But really, I looove road trips. I love every part of the ride, not just when the bus is on the roll. I love the traffic (although, not so much). I love the stop-overs. I love the countryside whizzing past. I love the bridges crossed, I love the water under the bridges. I love the clouds when it's day time and I love the stars I strain to see when it's night time. I love the way cars line up in the tollgates. When I'm on a road trip, I love every music that plays in my mp3 player. Really, I love road trips.
And you ask: WHY?
First of all, it's because there is so much to see. Granted, I'd be asleep 70% of the time, more so when it's a night trip. But the rest of the trip is a guaranteed eye-fest. Some people tune out after a kilometer of green fields, but that's because those green fields are all they chose to see. But look. Those lines of electric whatchamacallit. Isn't the way the stand in a row, like silent sentries sporting funky-geometric design, graceful? It's easy to imagine one of them moving, ala Transformers, when you're not looking. And look, look! How cute. Those rows and rows of corn or whatever plant there is for the season. They way they sway this and that in tune to the music being played by the wind. And I wish I could hear the music, too, but alas. I'm trapped in the fast moving bus.
And the special treats.Imagine waking up from a light sleep and looking outside the window to see the sun peeking out of the mountain ranges. It's a challenge, trying to snap a photo of that visual treat, while trees and houses and electric poles block what was a clear view of the sunrise. Sometimes I get my photo, most of the times I don't, but the thrill of chasing the sunrise is like a dose of morning coffee. It gets my heart pumping and brings a lot of things into focus: see how lovely the golden light spills among the leaves of that tree?
Maybe this is just me, but I really like buying food and eating at stop-overs. When it's a night trip, a cup of coffee or a serving of instant noodles feel like a special treat. The food may not always be top grade, but taking a break after hours of butt-numbing trip makes stop-overs feel like a reward, and who doesn't like rewards?
Stop-overs are also places where different people converge, so it's a haven for people watching. It's also a lot less awkward to talk to strangers in stop-overs than in other situations. Maybe that's because the shared experience of say, enduring the bus' freezing temperature, had forged a flimsy bond among the bus passengers. I sometimes find myself sitting next to co-passenger sipping the same brand of three-in-one coffee. That person would open up the conversation with "Ang lamig no? (Too cold, right?)", and before I know it, our conversation have taken us into each others' lives' avenues. Time passes quickly in an interesting conversation, and before long, it's time to go. I gain a friend I might never see again, and another interesting story is weaved into my life's tapestry , making it more vibrant and colorful .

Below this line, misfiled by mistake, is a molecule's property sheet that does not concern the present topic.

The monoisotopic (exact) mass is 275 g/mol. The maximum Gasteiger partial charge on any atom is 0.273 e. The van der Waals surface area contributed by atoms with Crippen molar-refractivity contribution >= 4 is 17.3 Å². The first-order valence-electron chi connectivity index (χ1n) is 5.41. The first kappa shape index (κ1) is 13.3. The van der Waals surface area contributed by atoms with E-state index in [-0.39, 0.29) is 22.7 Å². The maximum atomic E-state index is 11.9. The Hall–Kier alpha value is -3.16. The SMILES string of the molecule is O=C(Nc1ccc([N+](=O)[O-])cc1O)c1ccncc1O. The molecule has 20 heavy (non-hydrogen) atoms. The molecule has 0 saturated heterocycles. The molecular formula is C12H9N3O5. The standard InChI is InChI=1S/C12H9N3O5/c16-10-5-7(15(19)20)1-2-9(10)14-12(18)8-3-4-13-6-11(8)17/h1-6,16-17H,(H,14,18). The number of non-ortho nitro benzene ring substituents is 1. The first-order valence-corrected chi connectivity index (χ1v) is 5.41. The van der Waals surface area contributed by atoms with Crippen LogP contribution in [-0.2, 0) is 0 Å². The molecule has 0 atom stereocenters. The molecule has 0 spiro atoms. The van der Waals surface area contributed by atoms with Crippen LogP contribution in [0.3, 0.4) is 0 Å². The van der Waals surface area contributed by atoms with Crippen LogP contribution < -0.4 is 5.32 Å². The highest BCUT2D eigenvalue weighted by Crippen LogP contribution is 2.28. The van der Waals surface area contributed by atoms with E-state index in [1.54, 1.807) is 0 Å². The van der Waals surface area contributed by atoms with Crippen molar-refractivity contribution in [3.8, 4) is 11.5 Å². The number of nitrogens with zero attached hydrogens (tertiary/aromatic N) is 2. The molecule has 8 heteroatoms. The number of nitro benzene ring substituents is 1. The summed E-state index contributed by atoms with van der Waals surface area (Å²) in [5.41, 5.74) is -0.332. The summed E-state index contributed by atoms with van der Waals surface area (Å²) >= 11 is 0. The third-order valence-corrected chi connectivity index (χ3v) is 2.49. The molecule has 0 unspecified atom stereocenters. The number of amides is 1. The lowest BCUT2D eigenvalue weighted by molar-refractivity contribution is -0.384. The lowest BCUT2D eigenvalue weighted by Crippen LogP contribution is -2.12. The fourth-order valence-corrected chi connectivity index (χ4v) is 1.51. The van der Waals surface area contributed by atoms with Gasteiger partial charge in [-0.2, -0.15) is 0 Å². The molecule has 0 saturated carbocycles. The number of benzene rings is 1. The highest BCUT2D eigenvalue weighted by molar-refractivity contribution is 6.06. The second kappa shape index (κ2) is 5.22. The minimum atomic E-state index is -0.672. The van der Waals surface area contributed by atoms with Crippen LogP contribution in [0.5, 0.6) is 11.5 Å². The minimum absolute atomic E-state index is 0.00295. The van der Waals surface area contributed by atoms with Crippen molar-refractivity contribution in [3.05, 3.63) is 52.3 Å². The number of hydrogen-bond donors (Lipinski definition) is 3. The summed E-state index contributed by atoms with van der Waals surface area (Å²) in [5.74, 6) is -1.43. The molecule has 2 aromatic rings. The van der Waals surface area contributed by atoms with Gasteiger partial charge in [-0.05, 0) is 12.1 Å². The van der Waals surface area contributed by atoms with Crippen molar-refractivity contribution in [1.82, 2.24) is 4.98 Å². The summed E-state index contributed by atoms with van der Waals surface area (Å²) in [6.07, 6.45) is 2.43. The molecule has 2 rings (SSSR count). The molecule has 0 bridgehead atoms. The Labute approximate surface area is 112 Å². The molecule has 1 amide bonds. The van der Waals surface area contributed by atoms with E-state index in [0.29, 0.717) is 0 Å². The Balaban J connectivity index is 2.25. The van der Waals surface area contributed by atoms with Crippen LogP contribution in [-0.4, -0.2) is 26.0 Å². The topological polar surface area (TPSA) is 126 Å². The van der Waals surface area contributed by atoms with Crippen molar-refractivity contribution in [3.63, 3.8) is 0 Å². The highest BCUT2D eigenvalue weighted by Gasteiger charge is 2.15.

And oh, in stop overs, sometimes you see this (that is, if you're on the lookout):
|Somewhere in Nueva Vizcaya |"Get Lost" |Translated here|
Quick, tell me, where do you usually have your profound philosophical musings? That's right, the shower. Or the comfort room. Because in those places, there are only so much that you can do: shower and you know what. That leaves a lot of space in our mind for deep thinking. Road trips are a lot like that. What else can you do when you're on a moving bus? Read? Listen to music? Talk to seat mate? Sleep? Look outside the window? And yeah, of course, mull over things.
Mulling over things is my favorite road trip activity. I really can't do a lot of spaced-out thinking anywhere else, simply because there are too many distractions. Inside a swift moving bus, those distractions shrink into a dot and settle at the back of my mind; leaving a lot of space for new ideas and philosophies. If the thought-recorder is ever invented, I'd be a thousand times more prolific writer than I am now. And perhaps, the quality of my writings would be a hundred thousand times better. How many wonderful ideas have escaped me the moment I get off the bus? I can only sigh in regret.
Much has been said in the "joy being in the journey". Greg Anderson sums it up in this well-known quote: "Focus on the journey, not the destination. Joy is found not in finishing an activity but in doing it." I'm glad to have learned to enjoy long and inconvenient road trips, and happy to be blessed with eyes that see dancers where other people can only see boring green fields. I hope you can, too.